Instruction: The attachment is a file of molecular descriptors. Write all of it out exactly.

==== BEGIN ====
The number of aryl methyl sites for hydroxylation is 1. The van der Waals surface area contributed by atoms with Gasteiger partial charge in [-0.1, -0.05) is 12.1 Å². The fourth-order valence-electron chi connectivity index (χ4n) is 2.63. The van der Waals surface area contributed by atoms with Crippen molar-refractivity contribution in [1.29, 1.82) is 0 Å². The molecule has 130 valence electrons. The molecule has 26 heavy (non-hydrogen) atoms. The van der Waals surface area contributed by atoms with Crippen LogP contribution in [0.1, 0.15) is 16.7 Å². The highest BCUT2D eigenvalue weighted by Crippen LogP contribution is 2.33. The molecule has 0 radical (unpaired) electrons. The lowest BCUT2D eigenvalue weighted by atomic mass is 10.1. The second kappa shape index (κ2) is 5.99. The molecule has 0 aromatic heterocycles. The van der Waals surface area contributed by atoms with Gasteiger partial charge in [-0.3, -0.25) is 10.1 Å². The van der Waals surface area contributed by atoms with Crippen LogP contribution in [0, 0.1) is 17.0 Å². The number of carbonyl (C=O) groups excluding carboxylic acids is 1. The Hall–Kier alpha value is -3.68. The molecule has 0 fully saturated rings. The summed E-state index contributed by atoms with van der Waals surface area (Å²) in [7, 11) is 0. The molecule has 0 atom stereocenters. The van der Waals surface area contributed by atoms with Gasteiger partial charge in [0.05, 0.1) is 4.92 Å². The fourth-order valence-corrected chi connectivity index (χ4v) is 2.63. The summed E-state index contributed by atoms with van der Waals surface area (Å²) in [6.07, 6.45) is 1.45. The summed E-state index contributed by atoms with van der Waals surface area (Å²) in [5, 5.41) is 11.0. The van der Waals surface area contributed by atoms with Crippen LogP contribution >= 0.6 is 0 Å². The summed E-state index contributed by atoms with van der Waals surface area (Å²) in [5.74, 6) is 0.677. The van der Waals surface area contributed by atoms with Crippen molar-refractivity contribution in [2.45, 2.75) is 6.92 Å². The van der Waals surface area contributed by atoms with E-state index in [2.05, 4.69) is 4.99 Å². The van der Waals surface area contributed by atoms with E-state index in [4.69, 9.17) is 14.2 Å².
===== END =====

The number of aryl methyl sites for hydroxylation is 1. The van der Waals surface area contributed by atoms with Gasteiger partial charge in [-0.1, -0.05) is 12.1 Å². The fourth-order valence-electron chi connectivity index (χ4n) is 2.63. The van der Waals surface area contributed by atoms with Crippen molar-refractivity contribution in [1.29, 1.82) is 0 Å². The molecule has 130 valence electrons. The molecule has 26 heavy (non-hydrogen) atoms. The van der Waals surface area contributed by atoms with Crippen LogP contribution in [0.1, 0.15) is 16.7 Å². The highest BCUT2D eigenvalue weighted by Crippen LogP contribution is 2.33. The molecule has 0 radical (unpaired) electrons. The lowest BCUT2D eigenvalue weighted by atomic mass is 10.1. The second kappa shape index (κ2) is 5.99. The molecule has 0 aromatic heterocycles. The van der Waals surface area contributed by atoms with Gasteiger partial charge in [-0.3, -0.25) is 10.1 Å². The van der Waals surface area contributed by atoms with Crippen LogP contribution in [0, 0.1) is 17.0 Å². The number of carbonyl (C=O) groups excluding carboxylic acids is 1. The Hall–Kier alpha value is -3.68. The molecule has 0 fully saturated rings. The summed E-state index contributed by atoms with van der Waals surface area (Å²) in [7, 11) is 0. The molecule has 0 atom stereocenters. The van der Waals surface area contributed by atoms with Gasteiger partial charge in [0.05, 0.1) is 4.92 Å². The fourth-order valence-corrected chi connectivity index (χ4v) is 2.63. The summed E-state index contributed by atoms with van der Waals surface area (Å²) in [6.07, 6.45) is 1.45. The summed E-state index contributed by atoms with van der Waals surface area (Å²) in [5, 5.41) is 11.0. The van der Waals surface area contributed by atoms with Crippen LogP contribution >= 0.6 is 0 Å². The summed E-state index contributed by atoms with van der Waals surface area (Å²) in [5.74, 6) is 0.677. The van der Waals surface area contributed by atoms with Crippen molar-refractivity contribution in [2.45, 2.75) is 6.92 Å². The van der Waals surface area contributed by atoms with E-state index in [2.05, 4.69) is 4.99 Å². The van der Waals surface area contributed by atoms with E-state index in [4.69, 9.17) is 14.2 Å².